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I always tell people that my life began at three years old because it was my first trauma in life which was the suicidal death of my dad. He had what is now known as Bipolar Type 1 with bouts of intense psychosis. In fact, his illness is how I got my name, “Michelle”.
During one of the “episodes”, I was told that he believed for me to be an actual God-sent angel, reincarnated in human form, sent to earth to protect him; therefore, he named me after Michael the Archangel…and since I was a girl, Michael became Michelle. It’s a sweet-ish story, but that’s where the sweetness has a bitter side as well.
See, due to this “delusion”, my dad wouldn’t allow others to hold me or really be around me out of fear. I was even told he once attacked my slightly older brother when I was an infant for trying to pet my head as I slept, and my dad knocked my brother across the room out of fear of “tainting” my innocence (yes a full blown delusion to the rest of the world, but a set-in-stone reality in my dad’s mind) –An impact that unfortunately would open the doors for much of my suffrage several years later after his passing when my brother became “big enough” to try settling scores with someone who was already dead. Therefore, my brother beat me instead.
In my family, mental health was rarely spoken of and never in depth. There were no sit-downs and open dialogue about how mental illness has impacted our family in the past, only that I had a 50/50 chance of inheriting my father’s illness. This sent my life on a very paranoid, and many times, apathetic course since I was already experiencing many of life’s other trauma’s: childhood obesity, extreme bullying in all forms, domestic violence at the hands of my brother, self isolation, major depression diagnosed and untreated for more than a decade, severe anxiety disorder, and an eating disorder than led to a severely distorted perspective of my own self-image. In short, I was dying. Inside and out.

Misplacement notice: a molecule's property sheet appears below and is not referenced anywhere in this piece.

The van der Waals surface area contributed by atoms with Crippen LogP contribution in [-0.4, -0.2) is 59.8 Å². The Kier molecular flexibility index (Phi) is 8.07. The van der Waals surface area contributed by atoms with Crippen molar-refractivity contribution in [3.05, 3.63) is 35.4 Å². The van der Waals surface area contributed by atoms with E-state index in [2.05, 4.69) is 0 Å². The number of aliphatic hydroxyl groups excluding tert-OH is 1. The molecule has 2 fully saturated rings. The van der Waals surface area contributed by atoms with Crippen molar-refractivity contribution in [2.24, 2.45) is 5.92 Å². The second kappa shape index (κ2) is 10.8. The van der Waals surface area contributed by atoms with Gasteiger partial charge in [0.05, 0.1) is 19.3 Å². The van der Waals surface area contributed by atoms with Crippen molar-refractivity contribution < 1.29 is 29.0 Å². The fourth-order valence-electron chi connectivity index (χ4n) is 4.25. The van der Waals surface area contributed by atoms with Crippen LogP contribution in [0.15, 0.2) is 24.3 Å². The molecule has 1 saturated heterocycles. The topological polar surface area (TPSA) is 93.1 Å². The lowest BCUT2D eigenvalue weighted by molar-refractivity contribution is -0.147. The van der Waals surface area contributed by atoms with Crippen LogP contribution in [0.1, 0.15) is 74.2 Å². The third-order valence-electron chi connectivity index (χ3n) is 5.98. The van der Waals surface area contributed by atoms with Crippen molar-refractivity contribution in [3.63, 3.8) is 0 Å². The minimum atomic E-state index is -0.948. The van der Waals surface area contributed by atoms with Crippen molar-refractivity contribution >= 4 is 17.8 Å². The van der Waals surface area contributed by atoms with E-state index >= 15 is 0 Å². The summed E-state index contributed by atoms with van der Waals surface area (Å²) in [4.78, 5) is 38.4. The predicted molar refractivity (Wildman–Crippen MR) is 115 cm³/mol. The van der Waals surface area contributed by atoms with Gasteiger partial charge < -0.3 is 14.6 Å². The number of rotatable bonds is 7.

Blessing in disguise
At age 10, I experienced my first episode of binding my body in hopes I wouldn’t be bullied for my size anymore, but of course, it didn’t help. Thankfully, about 2 years prior, my mother signed me up for martial arts classes. I figured it would be a good idea considering my brother was getting bigger and stronger each day, and even at this young of an age, I knew my safety was always in jeopardy. My brother had signed up and so I did too, not realizing how profound the lessons would become to me over the next several years.
My martial arts training became my solace from the emotional and mental distress I was experiencing outside of classes and tournament rings. It was my outlet during some of the most mentally and physically painful years of my young life; but at 15, this was not how I interpreted my existence. In fact, it was during this time I officially hit rock bottom in every way. It was during this time, I had fell so deep into a depression and sense of hopelessness, I was contemplating and planning my own suicide. Greatly in danger of following my father’s fateful decision just 13 years prior.
Obviously and luckily, I survived that moment of time in my life. I’m grateful to say the least since so many others aren’t as fortunate. My survival wasn’t all a bed of roses, as it gave me a chance to change, it also gave me an insatiable anger problem, but at the same time, an immense determination to survive my other hardships…the bullying, the abuse I was experiencing at home, the emotional pain that kept me prisoner within my own mind and body, and learning the information I would need in order to change my way of thinking, and way of living if I ever stood a chance of not only surviving, but thriving in life. To me, there was no choice at that point in time.
Do or die.
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